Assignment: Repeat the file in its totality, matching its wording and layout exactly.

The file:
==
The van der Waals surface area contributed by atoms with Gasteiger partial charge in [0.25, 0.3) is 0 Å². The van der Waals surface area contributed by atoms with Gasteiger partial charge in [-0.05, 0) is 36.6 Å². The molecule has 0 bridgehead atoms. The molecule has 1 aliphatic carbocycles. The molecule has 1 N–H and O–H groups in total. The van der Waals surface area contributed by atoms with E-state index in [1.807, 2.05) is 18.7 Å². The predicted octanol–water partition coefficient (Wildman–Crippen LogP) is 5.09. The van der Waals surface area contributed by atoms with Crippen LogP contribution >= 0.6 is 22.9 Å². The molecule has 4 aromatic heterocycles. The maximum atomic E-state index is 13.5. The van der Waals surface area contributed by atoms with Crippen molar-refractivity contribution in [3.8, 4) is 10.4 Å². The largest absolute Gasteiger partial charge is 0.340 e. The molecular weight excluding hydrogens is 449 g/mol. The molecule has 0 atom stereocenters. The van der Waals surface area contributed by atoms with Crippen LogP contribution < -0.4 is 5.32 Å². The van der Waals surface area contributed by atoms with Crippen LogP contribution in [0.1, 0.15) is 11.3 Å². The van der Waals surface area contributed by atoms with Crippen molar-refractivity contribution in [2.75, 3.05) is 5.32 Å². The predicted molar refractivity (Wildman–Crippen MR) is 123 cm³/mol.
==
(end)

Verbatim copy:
The van der Waals surface area contributed by atoms with Gasteiger partial charge in [0.25, 0.3) is 0 Å². The van der Waals surface area contributed by atoms with Gasteiger partial charge in [-0.05, 0) is 36.6 Å². The molecule has 0 bridgehead atoms. The molecule has 1 aliphatic carbocycles. The molecule has 1 N–H and O–H groups in total. The van der Waals surface area contributed by atoms with E-state index in [1.807, 2.05) is 18.7 Å². The predicted octanol–water partition coefficient (Wildman–Crippen LogP) is 5.09. The van der Waals surface area contributed by atoms with Crippen LogP contribution >= 0.6 is 22.9 Å². The molecule has 4 aromatic heterocycles. The maximum atomic E-state index is 13.5. The van der Waals surface area contributed by atoms with Crippen molar-refractivity contribution in [3.8, 4) is 10.4 Å². The largest absolute Gasteiger partial charge is 0.340 e. The molecular weight excluding hydrogens is 449 g/mol. The molecule has 0 atom stereocenters. The van der Waals surface area contributed by atoms with Crippen LogP contribution < -0.4 is 5.32 Å². The van der Waals surface area contributed by atoms with Crippen LogP contribution in [0.1, 0.15) is 11.3 Å². The van der Waals surface area contributed by atoms with Crippen molar-refractivity contribution in [2.75, 3.05) is 5.32 Å². The predicted molar refractivity (Wildman–Crippen MR) is 123 cm³/mol.